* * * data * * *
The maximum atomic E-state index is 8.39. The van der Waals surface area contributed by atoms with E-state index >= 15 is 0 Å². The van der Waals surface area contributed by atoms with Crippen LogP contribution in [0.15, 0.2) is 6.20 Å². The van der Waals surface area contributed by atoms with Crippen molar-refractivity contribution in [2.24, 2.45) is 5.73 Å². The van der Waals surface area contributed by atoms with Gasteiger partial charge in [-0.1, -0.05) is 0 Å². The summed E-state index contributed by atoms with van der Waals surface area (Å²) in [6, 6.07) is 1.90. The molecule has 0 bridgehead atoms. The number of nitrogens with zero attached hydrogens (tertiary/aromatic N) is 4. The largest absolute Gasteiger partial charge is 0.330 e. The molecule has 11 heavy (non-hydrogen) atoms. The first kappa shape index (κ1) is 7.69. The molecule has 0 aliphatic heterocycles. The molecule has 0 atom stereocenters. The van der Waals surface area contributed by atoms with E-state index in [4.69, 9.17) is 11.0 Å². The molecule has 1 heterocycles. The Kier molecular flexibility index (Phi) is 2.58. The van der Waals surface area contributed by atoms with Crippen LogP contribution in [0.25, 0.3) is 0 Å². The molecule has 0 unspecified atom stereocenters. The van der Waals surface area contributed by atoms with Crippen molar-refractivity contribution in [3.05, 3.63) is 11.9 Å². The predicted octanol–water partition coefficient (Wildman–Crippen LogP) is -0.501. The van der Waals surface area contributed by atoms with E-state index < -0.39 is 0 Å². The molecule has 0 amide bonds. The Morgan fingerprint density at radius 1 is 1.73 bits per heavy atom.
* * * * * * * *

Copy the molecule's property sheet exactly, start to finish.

The maximum atomic E-state index is 8.39. The van der Waals surface area contributed by atoms with E-state index >= 15 is 0 Å². The van der Waals surface area contributed by atoms with Crippen LogP contribution in [0.15, 0.2) is 6.20 Å². The van der Waals surface area contributed by atoms with Crippen molar-refractivity contribution in [2.24, 2.45) is 5.73 Å². The van der Waals surface area contributed by atoms with Gasteiger partial charge in [-0.1, -0.05) is 0 Å². The summed E-state index contributed by atoms with van der Waals surface area (Å²) in [6, 6.07) is 1.90. The molecule has 0 bridgehead atoms. The number of nitrogens with zero attached hydrogens (tertiary/aromatic N) is 4. The largest absolute Gasteiger partial charge is 0.330 e. The molecule has 11 heavy (non-hydrogen) atoms. The first kappa shape index (κ1) is 7.69. The molecule has 0 aliphatic heterocycles. The molecule has 0 atom stereocenters. The van der Waals surface area contributed by atoms with E-state index in [4.69, 9.17) is 11.0 Å². The molecule has 1 heterocycles. The Kier molecular flexibility index (Phi) is 2.58. The van der Waals surface area contributed by atoms with Crippen LogP contribution in [0.25, 0.3) is 0 Å². The molecule has 0 unspecified atom stereocenters. The van der Waals surface area contributed by atoms with Crippen molar-refractivity contribution in [3.05, 3.63) is 11.9 Å². The predicted octanol–water partition coefficient (Wildman–Crippen LogP) is -0.501. The van der Waals surface area contributed by atoms with E-state index < -0.39 is 0 Å². The molecule has 0 amide bonds. The Morgan fingerprint density at radius 1 is 1.73 bits per heavy atom.